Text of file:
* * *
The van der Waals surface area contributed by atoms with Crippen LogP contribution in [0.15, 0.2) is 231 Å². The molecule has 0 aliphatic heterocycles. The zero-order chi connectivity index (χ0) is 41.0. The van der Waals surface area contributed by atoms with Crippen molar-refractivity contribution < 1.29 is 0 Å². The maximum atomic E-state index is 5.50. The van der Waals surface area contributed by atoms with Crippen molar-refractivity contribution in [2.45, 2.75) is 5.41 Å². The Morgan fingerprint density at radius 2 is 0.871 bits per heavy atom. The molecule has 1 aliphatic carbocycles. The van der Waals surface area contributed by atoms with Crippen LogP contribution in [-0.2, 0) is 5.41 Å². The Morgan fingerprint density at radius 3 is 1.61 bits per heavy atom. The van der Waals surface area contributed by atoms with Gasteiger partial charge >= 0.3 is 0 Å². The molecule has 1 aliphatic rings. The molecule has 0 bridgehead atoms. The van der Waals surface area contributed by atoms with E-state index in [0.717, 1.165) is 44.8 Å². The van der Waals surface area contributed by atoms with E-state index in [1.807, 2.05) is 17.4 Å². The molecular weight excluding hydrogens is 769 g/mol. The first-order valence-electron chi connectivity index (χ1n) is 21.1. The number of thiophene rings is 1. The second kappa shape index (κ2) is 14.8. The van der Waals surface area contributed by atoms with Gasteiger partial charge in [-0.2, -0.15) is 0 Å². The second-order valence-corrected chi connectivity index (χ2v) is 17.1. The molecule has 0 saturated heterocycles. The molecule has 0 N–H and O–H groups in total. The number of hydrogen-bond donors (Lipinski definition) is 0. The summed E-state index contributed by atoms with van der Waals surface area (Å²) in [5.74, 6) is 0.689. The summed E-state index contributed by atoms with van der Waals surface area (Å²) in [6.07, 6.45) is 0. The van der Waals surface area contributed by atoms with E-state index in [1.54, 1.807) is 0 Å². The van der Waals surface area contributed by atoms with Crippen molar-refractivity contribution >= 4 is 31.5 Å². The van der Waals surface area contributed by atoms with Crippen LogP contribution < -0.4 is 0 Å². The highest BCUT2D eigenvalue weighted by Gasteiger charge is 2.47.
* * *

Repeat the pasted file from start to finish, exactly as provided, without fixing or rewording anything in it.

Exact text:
The van der Waals surface area contributed by atoms with Crippen LogP contribution in [0.15, 0.2) is 231 Å². The molecule has 0 aliphatic heterocycles. The zero-order chi connectivity index (χ0) is 41.0. The van der Waals surface area contributed by atoms with Crippen molar-refractivity contribution < 1.29 is 0 Å². The maximum atomic E-state index is 5.50. The van der Waals surface area contributed by atoms with Crippen molar-refractivity contribution in [2.45, 2.75) is 5.41 Å². The Morgan fingerprint density at radius 2 is 0.871 bits per heavy atom. The molecule has 1 aliphatic carbocycles. The van der Waals surface area contributed by atoms with Crippen LogP contribution in [-0.2, 0) is 5.41 Å². The Morgan fingerprint density at radius 3 is 1.61 bits per heavy atom. The van der Waals surface area contributed by atoms with Gasteiger partial charge >= 0.3 is 0 Å². The molecule has 1 aliphatic rings. The molecule has 0 bridgehead atoms. The van der Waals surface area contributed by atoms with E-state index in [0.717, 1.165) is 44.8 Å². The van der Waals surface area contributed by atoms with E-state index in [1.807, 2.05) is 17.4 Å². The molecular weight excluding hydrogens is 769 g/mol. The first-order valence-electron chi connectivity index (χ1n) is 21.1. The number of thiophene rings is 1. The second kappa shape index (κ2) is 14.8. The van der Waals surface area contributed by atoms with Gasteiger partial charge in [-0.2, -0.15) is 0 Å². The second-order valence-corrected chi connectivity index (χ2v) is 17.1. The molecule has 0 saturated heterocycles. The molecule has 0 N–H and O–H groups in total. The number of hydrogen-bond donors (Lipinski definition) is 0. The summed E-state index contributed by atoms with van der Waals surface area (Å²) in [5.74, 6) is 0.689. The summed E-state index contributed by atoms with van der Waals surface area (Å²) in [6.07, 6.45) is 0. The van der Waals surface area contributed by atoms with E-state index in [1.54, 1.807) is 0 Å². The van der Waals surface area contributed by atoms with Crippen molar-refractivity contribution >= 4 is 31.5 Å². The van der Waals surface area contributed by atoms with Crippen LogP contribution < -0.4 is 0 Å². The highest BCUT2D eigenvalue weighted by Gasteiger charge is 2.47.